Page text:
Children have a way of looking at the world differently than adults. When it comes to divorce, the more you try to see things through your children's eyes, the better you'll be able to help them cope. The bottom line is that something that may seem insignificant to you as an adult may be very important to a child. For instance, let's say you have a family tradition of eating pizza on Saturdays at your favorite Tennessee pizza shop.
Upon learning that you're getting divorced, one of your children may be concerned as to whether that tradition will remain. In light of all the other issues you'll be dealing with, you may think something like pizza on Saturdays is of little to no importance, but your child may find it crucial to his or her emotional stability. Key factors in helping children adapt to post-divorce lifestyles are open communication and strong support networks. Your own actions can also help your kids adapt.
Keep them informed, but no so much
Your children don't need to know every intimate detail about your situation with their other parent. As long as they understand the basic definition of divorce and that their lives will undergo changes but you'll be there to help them, they don't need to know what types of issues caused your marriage to deteriorate. Overburdening them with adult information may cause undue emotional stress.
Children fare best when parents work together
You may not want to be married to your children's other parent anymore; however, you will always have interaction with your former spouse because you are parents of the same children. If you are both willing to cooperate and act as amicably as possible for the sake of your children's best interests, they stand a far greater chance of adapting to their new lifestyle with minimal amounts of stress.
The more you argue in front of them, the more stressed they become
Contrary to parents doing their best to avoid divorce-related confrontation in front of their kids, those who argue within earshot of their children leave their kids at risk for high levels of stress. Children as young as six months of age show symptoms of stress if parents expose them to their conflicts.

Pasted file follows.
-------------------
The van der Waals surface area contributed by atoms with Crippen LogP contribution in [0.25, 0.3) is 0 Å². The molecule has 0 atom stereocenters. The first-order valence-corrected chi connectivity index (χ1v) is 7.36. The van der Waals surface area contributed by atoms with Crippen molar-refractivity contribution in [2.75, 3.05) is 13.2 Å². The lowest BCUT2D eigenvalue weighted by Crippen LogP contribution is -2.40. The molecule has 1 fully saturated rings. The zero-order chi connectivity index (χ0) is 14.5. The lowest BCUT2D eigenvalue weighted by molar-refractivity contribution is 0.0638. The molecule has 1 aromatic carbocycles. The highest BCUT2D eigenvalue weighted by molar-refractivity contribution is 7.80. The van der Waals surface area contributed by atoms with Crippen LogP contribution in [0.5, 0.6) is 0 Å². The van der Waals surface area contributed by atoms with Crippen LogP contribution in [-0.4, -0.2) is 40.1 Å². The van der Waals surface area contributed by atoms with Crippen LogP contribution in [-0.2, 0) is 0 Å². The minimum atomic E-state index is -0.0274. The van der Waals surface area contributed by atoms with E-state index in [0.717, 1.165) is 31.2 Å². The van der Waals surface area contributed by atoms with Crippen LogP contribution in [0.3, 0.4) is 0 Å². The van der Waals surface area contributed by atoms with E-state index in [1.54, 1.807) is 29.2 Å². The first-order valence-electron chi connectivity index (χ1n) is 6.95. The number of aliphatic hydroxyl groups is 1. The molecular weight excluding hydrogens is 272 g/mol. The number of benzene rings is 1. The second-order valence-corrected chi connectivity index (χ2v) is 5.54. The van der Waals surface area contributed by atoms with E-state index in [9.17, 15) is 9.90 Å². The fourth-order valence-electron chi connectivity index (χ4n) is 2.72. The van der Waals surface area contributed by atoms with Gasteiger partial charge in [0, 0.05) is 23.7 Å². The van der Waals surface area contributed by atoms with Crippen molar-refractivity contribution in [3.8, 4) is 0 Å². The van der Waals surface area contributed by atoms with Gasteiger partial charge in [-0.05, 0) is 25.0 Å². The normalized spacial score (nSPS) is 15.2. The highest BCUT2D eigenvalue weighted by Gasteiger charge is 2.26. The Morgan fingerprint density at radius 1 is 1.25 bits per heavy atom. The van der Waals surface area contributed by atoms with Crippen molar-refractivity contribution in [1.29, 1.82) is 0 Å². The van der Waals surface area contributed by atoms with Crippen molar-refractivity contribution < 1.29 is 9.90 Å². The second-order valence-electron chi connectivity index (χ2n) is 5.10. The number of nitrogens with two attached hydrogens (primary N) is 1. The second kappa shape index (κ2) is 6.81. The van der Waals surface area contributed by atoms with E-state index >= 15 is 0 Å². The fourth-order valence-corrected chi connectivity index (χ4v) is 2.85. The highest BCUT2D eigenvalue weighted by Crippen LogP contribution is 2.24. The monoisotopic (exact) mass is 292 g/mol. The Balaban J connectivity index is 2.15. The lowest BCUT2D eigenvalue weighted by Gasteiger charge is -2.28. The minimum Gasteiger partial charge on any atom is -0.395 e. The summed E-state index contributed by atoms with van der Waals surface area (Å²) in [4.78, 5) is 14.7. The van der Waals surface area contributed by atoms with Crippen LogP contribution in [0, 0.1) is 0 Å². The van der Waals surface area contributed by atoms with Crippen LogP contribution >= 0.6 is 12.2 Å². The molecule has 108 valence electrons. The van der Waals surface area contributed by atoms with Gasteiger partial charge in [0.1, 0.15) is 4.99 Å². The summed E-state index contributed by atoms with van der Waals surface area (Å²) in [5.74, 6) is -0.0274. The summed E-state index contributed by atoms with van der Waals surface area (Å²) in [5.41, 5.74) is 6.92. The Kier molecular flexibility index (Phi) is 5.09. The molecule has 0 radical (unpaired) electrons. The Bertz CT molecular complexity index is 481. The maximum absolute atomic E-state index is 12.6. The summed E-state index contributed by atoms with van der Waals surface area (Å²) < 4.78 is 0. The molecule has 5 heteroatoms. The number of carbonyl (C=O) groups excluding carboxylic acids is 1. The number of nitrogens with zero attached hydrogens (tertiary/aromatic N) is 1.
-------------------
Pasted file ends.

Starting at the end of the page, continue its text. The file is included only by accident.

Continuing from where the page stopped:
Design a parenting plan that works for everyone
The court has authority when it comes to matters of custody, visitation, support or other family-related issues in divorce. However, you and your former spouse can write out your own parenting plan and then seek the court's approval. If you know, for instance, that your children get emotional over the idea of you shuttling them back and forth between households, you may arrange to pick up and drop off at a neutral location, such as their school, so both parents don't have to be there at the same time.
Enlist outside support when needed
If your kids need someone to talk to outside your family, you may consider arranging time with a licensed counselor or minister, or even a close family member or friend. Don't forget to tend to your own emotional needs as well. The more support you all have, the easier your transition to a new lifestyle can be.
Other types of needs often arise in such situations as well. Tennessee parents who encounter legal issues when coming to terms with divorce and navigating toward single parent futures often rely on experienced family law advocates to help them overcome such obstacles.